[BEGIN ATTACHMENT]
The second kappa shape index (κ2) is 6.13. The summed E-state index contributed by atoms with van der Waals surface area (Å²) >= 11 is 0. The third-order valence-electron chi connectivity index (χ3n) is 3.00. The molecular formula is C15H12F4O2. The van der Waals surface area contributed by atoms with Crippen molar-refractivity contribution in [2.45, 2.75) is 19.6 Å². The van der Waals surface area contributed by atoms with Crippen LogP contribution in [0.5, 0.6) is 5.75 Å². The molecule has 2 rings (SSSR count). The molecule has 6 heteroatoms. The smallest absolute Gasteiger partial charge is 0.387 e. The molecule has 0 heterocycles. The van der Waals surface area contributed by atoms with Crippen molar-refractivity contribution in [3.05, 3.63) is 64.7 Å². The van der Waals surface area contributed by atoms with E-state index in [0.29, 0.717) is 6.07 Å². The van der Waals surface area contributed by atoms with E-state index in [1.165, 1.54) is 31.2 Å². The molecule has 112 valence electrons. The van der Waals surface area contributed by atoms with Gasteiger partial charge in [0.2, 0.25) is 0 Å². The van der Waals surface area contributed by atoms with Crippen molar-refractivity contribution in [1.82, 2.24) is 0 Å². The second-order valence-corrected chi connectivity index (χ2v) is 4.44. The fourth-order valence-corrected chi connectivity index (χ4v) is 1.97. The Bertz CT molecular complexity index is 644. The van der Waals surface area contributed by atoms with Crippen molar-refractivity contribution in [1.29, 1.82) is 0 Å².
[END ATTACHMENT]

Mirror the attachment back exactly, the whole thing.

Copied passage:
The second kappa shape index (κ2) is 6.13. The summed E-state index contributed by atoms with van der Waals surface area (Å²) >= 11 is 0. The third-order valence-electron chi connectivity index (χ3n) is 3.00. The molecular formula is C15H12F4O2. The van der Waals surface area contributed by atoms with Crippen molar-refractivity contribution in [2.45, 2.75) is 19.6 Å². The van der Waals surface area contributed by atoms with Crippen LogP contribution in [0.5, 0.6) is 5.75 Å². The molecule has 2 rings (SSSR count). The molecule has 6 heteroatoms. The smallest absolute Gasteiger partial charge is 0.387 e. The molecule has 0 heterocycles. The van der Waals surface area contributed by atoms with Crippen molar-refractivity contribution in [3.05, 3.63) is 64.7 Å². The van der Waals surface area contributed by atoms with E-state index in [0.29, 0.717) is 6.07 Å². The van der Waals surface area contributed by atoms with E-state index in [1.165, 1.54) is 31.2 Å². The molecule has 112 valence electrons. The van der Waals surface area contributed by atoms with Gasteiger partial charge in [0.2, 0.25) is 0 Å². The van der Waals surface area contributed by atoms with Crippen molar-refractivity contribution in [1.82, 2.24) is 0 Å². The second-order valence-corrected chi connectivity index (χ2v) is 4.44. The fourth-order valence-corrected chi connectivity index (χ4v) is 1.97. The Bertz CT molecular complexity index is 644. The van der Waals surface area contributed by atoms with Crippen molar-refractivity contribution in [1.29, 1.82) is 0 Å².